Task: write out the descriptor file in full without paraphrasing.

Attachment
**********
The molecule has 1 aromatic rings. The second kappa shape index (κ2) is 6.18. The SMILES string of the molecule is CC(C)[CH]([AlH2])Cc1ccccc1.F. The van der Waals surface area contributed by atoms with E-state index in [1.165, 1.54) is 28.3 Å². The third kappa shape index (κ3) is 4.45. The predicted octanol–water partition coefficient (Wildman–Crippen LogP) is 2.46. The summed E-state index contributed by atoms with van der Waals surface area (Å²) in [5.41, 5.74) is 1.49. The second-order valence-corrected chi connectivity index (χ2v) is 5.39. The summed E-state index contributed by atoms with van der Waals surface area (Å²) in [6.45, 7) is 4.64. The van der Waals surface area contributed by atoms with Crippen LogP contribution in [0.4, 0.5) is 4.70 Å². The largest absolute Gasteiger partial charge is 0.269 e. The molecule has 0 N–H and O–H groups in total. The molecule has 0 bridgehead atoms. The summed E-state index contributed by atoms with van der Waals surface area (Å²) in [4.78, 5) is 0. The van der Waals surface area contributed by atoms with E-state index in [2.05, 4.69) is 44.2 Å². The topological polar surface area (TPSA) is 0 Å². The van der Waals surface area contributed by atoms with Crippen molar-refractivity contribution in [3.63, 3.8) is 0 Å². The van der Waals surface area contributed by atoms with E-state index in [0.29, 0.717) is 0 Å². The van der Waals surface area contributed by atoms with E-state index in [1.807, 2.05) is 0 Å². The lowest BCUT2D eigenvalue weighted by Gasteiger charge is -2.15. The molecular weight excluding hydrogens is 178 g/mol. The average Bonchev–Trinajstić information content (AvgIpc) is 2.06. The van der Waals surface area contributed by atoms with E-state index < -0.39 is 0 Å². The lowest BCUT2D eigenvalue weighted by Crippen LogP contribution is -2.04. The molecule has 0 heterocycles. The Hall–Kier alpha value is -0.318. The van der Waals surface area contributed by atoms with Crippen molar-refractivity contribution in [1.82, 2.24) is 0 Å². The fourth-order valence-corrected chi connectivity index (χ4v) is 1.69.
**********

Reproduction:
The molecule has 1 aromatic rings. The second kappa shape index (κ2) is 6.18. The SMILES string of the molecule is CC(C)[CH]([AlH2])Cc1ccccc1.F. The van der Waals surface area contributed by atoms with E-state index in [1.165, 1.54) is 28.3 Å². The third kappa shape index (κ3) is 4.45. The predicted octanol–water partition coefficient (Wildman–Crippen LogP) is 2.46. The summed E-state index contributed by atoms with van der Waals surface area (Å²) in [5.41, 5.74) is 1.49. The second-order valence-corrected chi connectivity index (χ2v) is 5.39. The summed E-state index contributed by atoms with van der Waals surface area (Å²) in [6.45, 7) is 4.64. The van der Waals surface area contributed by atoms with Crippen LogP contribution in [0.4, 0.5) is 4.70 Å². The largest absolute Gasteiger partial charge is 0.269 e. The molecule has 0 N–H and O–H groups in total. The molecule has 0 bridgehead atoms. The summed E-state index contributed by atoms with van der Waals surface area (Å²) in [4.78, 5) is 0. The van der Waals surface area contributed by atoms with E-state index in [2.05, 4.69) is 44.2 Å². The topological polar surface area (TPSA) is 0 Å². The van der Waals surface area contributed by atoms with Crippen molar-refractivity contribution in [3.63, 3.8) is 0 Å². The van der Waals surface area contributed by atoms with E-state index in [0.29, 0.717) is 0 Å². The van der Waals surface area contributed by atoms with E-state index in [1.807, 2.05) is 0 Å². The lowest BCUT2D eigenvalue weighted by Gasteiger charge is -2.15. The molecular weight excluding hydrogens is 178 g/mol. The average Bonchev–Trinajstić information content (AvgIpc) is 2.06. The van der Waals surface area contributed by atoms with E-state index < -0.39 is 0 Å². The lowest BCUT2D eigenvalue weighted by Crippen LogP contribution is -2.04. The molecule has 0 heterocycles. The Hall–Kier alpha value is -0.318. The van der Waals surface area contributed by atoms with Crippen molar-refractivity contribution in [1.82, 2.24) is 0 Å². The fourth-order valence-corrected chi connectivity index (χ4v) is 1.69.